Session Title: Systemic Lupus Erythematosus: Clinical Aspects
Session Type: Abstract Submissions (ACR)
To study the effect of renal disease on survival and life expectancy of patients with systemic lupus erythematosus (SLE).
Patients who fulfilled >=4 ACR criteria for SLE who were prospectively followed in our unit from 1995 to 2011 were studied. The cumulative survival rate was calculated using Kaplan Miere’s plot. The standardized mortality ratios (SMR) (adjusted for age and sex) compared to the general population within the same period of time was worked out. The effect of renal involvement, different histological classes, renal damage and end stage renal failure on survival of SLE was also evaluated by the Cox proportional hazard models, with adjustment for age, sex and use of various immunosuppressive drugs.
694 patients were studied (92% women; mean age of onset of SLE 32.9±13.4 years). 368 (53%) had evidence of renal disease according to the ACR definition (persistent proteinuria of >=0.5g/day; cellular casts or histological evidence). 285 (77%) patients had undergone renal biopsy for at least 1 time. The distribution of histological classes (ISN/RPS) was: class I (1%), class II (6%), class III (19%), class III+V (10%), class IV (47%), class V (16%) and others (1%). The mean follow-up time was 9.6±7.3 years, 79 (11%) had renal damage as assessed by the SLE damage index (SDI) and 24 (3%) patients developed end stage renal failure (ESRF). The cumulative 5, 10 and 15 year survival of patients with renal involvement was 92.3%, 88.8% and 84.3%, respectively (significantly lower than that of patients without renal disease [97.0%, 93.7% and 91.6%, respectively; log rank test p=0.004]). Cox regression demonstrated the age and sex adjusted hazard ratio (HR) of mortality in patients with renal disease and renal damage compared with those without renal was 2.23 [1.29-3.85] (p=0.004) and 3.59 [2.20-5.87] (p<0.001), respectively. The corresponding HR ratio for mortality in patients who developed ESRF was 9.20 [4.92-17.2] (p<0.001). Patients with proliferative types of lupus nephritis (class III, IV±V) had significantly increased mortality (adjusted HR 2.28[1.22-4.24]; p=0.01). In contrast, pure membranous lupus nephropathy was not associated with increased mortality (adjusted HR 1.09 [0.38-3.14]; p=0.88). The age and sex adjusted SMRs of all SLE patients, SLE patients with renal disease, proliferative nephritis, pure membranous nephropathy, renal damage and renal failure compared to the general population were 7.3[5.7-9.3], 9.1[6.7-12.0], 9.8[6.5-14.1], 6.2[2.0-14.4], 13.9[9.1-20.4] and 63.1[33.6-108], respectively. All patients with proliferative or membranous lupus nephritis were treated with glucocorticoids, and the proportion of patients who had ever received other immunosuppressive agents in combination was: azathioprine (89%), cyclophosphamide (51%), MMF (50%), cyclosporin A (31%), tacrolimus (38%) and hydroxychloroquine (68%). Adjustment for the use of immunosuppressive regimens in the Cox regression models above did not materially affect the overall hazard ratios for mortality.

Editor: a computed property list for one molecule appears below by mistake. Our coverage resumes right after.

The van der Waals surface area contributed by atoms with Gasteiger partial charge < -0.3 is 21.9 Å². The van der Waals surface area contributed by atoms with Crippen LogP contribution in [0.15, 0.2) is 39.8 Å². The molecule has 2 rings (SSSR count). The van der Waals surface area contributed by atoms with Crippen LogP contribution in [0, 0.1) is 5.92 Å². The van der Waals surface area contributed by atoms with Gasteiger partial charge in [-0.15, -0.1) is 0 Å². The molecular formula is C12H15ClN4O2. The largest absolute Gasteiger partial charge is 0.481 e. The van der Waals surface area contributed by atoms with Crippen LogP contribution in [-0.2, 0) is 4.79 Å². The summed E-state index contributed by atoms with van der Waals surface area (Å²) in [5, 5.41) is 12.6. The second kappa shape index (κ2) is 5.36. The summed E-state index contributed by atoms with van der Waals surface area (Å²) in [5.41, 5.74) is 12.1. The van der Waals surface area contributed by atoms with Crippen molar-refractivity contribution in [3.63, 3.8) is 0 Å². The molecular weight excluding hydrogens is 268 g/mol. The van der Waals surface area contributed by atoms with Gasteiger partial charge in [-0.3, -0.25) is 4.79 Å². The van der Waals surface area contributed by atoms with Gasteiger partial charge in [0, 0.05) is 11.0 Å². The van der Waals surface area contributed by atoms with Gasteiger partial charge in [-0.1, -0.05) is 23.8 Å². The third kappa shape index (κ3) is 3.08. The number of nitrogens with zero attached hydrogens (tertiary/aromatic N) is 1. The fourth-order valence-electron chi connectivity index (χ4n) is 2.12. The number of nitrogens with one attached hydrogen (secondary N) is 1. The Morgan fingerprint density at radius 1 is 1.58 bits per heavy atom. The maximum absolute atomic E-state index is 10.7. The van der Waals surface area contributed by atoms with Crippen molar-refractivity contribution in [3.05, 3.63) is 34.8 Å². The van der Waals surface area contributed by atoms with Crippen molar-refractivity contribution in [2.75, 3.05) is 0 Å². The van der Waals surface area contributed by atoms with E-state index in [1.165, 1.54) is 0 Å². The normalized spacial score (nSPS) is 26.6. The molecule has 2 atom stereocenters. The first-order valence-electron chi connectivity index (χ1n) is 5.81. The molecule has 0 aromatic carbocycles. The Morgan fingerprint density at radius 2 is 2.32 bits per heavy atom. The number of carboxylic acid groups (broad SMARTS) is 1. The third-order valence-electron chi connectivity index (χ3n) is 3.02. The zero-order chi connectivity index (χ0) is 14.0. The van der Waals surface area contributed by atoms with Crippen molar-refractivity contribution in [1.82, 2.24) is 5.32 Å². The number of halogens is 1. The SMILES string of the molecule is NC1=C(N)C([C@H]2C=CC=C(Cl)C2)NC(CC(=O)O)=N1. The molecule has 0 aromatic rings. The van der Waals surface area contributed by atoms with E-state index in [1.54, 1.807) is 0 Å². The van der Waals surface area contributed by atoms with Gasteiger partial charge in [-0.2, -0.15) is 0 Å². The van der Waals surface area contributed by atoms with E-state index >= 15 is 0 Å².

The presence of renal disease, in particular proliferative types of nephritis causing renal function impairment, significantly increases the mortality risk of patients with SLE.
C. C. Mok,
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ACR Meeting Abstracts - https://acrabstracts.org/abstract/effect-of-renal-disease-on-survival-of-patients-with-systemic-lupus-erythematosus-a-prospective-cohort-study-of-694-patients/